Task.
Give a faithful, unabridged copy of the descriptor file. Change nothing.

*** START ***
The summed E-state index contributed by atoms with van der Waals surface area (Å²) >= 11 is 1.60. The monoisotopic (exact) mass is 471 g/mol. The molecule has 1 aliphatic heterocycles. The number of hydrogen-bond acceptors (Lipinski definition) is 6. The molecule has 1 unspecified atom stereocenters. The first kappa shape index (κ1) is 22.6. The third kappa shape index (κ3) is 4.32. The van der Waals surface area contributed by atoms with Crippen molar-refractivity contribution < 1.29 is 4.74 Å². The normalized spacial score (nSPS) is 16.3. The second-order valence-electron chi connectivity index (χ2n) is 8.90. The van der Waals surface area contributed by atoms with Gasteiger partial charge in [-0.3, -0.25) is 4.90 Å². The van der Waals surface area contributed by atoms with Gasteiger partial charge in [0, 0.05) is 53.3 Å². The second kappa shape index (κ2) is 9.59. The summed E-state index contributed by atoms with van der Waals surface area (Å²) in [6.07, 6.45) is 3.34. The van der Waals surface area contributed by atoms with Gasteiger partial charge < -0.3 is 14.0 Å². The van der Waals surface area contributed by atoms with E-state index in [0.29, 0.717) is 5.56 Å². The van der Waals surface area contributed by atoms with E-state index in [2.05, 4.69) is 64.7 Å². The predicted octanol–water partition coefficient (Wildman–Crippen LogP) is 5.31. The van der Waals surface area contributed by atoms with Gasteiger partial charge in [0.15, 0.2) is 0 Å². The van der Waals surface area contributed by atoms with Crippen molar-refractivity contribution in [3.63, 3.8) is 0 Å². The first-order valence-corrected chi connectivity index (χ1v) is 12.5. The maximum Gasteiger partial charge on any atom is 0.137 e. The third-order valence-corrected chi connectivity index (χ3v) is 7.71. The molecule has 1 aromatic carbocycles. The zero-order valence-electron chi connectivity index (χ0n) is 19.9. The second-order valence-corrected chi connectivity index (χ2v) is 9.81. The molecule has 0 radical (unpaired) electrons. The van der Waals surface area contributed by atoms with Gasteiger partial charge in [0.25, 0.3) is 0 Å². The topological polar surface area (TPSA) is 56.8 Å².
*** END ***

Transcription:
The summed E-state index contributed by atoms with van der Waals surface area (Å²) >= 11 is 1.60. The monoisotopic (exact) mass is 471 g/mol. The molecule has 1 aliphatic heterocycles. The number of hydrogen-bond acceptors (Lipinski definition) is 6. The molecule has 1 unspecified atom stereocenters. The first kappa shape index (κ1) is 22.6. The third kappa shape index (κ3) is 4.32. The van der Waals surface area contributed by atoms with Crippen molar-refractivity contribution < 1.29 is 4.74 Å². The normalized spacial score (nSPS) is 16.3. The second-order valence-electron chi connectivity index (χ2n) is 8.90. The van der Waals surface area contributed by atoms with Gasteiger partial charge in [-0.3, -0.25) is 4.90 Å². The van der Waals surface area contributed by atoms with Gasteiger partial charge in [0, 0.05) is 53.3 Å². The second kappa shape index (κ2) is 9.59. The summed E-state index contributed by atoms with van der Waals surface area (Å²) in [6.07, 6.45) is 3.34. The van der Waals surface area contributed by atoms with Gasteiger partial charge < -0.3 is 14.0 Å². The van der Waals surface area contributed by atoms with E-state index in [0.29, 0.717) is 5.56 Å². The van der Waals surface area contributed by atoms with E-state index in [2.05, 4.69) is 64.7 Å². The predicted octanol–water partition coefficient (Wildman–Crippen LogP) is 5.31. The van der Waals surface area contributed by atoms with Gasteiger partial charge in [0.15, 0.2) is 0 Å². The van der Waals surface area contributed by atoms with Crippen molar-refractivity contribution in [3.63, 3.8) is 0 Å². The first-order valence-corrected chi connectivity index (χ1v) is 12.5. The maximum Gasteiger partial charge on any atom is 0.137 e. The third-order valence-corrected chi connectivity index (χ3v) is 7.71. The molecule has 1 aromatic carbocycles. The zero-order valence-electron chi connectivity index (χ0n) is 19.9. The second-order valence-corrected chi connectivity index (χ2v) is 9.81. The molecule has 0 radical (unpaired) electrons. The van der Waals surface area contributed by atoms with Gasteiger partial charge in [0.25, 0.3) is 0 Å². The topological polar surface area (TPSA) is 56.8 Å².